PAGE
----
Saturday, May 17, 2008

Progress on Assessments

The other night I was working on Assessments and something that was bothering me about their implementation. The thing is that for the sake of simplicity I did the reference implementation using exceptions to notify the assessment engine that a check had passed. Running that through a profiler showed me once more that exception handling is comparatively expensive.

In other words, raising an exception should be something truly exceptional, for otherwise the performance hit associated with handling it can be quite stiff. This clearly shows up in profiler runs, particularly when the code being wrapped in exception handlers executes quickly. In these situations, exception handling can easily dominate the execution cost.

One of the design goals of Assessments is to allow a lot of flexibility in how assessments are evaluated --- or, in SUnitesque, how test cases are run. So I thought a good measurement of whether the implementation was actually as flexible as I had meant was to address the performance issue by having a different way to evaluate assessments to coexist with the original one.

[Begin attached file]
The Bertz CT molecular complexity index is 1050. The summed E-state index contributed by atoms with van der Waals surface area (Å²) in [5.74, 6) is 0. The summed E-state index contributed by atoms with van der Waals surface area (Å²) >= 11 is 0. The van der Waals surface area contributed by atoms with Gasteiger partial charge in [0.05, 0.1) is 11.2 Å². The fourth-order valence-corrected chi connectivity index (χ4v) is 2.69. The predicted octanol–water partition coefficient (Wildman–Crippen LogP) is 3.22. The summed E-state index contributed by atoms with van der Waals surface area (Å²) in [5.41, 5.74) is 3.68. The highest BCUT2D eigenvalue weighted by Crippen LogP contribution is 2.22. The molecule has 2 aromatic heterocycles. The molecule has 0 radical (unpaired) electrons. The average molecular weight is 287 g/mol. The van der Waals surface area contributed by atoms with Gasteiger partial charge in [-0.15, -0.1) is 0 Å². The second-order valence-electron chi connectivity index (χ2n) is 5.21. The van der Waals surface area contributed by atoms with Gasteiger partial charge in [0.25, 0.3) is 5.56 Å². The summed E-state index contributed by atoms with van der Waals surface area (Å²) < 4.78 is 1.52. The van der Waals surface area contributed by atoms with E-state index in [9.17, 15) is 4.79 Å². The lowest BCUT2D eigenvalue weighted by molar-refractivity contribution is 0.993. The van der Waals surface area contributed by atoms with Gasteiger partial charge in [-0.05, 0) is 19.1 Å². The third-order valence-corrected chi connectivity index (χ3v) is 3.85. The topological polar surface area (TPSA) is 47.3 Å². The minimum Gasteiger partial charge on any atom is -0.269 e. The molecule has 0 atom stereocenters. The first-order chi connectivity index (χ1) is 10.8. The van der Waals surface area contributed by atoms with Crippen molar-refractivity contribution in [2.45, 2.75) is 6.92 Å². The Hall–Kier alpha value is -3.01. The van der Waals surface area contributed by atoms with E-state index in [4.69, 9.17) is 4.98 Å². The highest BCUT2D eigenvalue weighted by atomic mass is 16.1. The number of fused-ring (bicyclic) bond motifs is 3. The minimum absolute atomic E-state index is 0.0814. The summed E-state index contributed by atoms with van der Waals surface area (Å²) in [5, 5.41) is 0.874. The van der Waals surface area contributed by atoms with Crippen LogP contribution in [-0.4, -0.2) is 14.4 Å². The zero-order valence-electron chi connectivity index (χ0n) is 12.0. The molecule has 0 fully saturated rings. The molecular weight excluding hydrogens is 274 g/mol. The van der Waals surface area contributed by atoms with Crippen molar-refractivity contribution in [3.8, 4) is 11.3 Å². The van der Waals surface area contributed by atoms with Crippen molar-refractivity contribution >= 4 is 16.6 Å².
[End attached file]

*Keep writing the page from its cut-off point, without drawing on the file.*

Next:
The implementation passed the stress test successfully. The change involved a new class and providing a refinement of 3 methods. What's best is that the existing assessments for Assessments itself could be easily refined to test the new evaluation mechanism too with minimal change to the testing code thanks to inheritance and the use of parallel equivalent test hierarchies (see Chapter 3 of the mentoring book). This is good because the fact that the same assertions are being made allows to prove that both evaluation mechanisms behave in exactly the same way, despite the fact that they handle passes quite differently.

Proper implementation of the tests are just as important as proper implementation of the feature.

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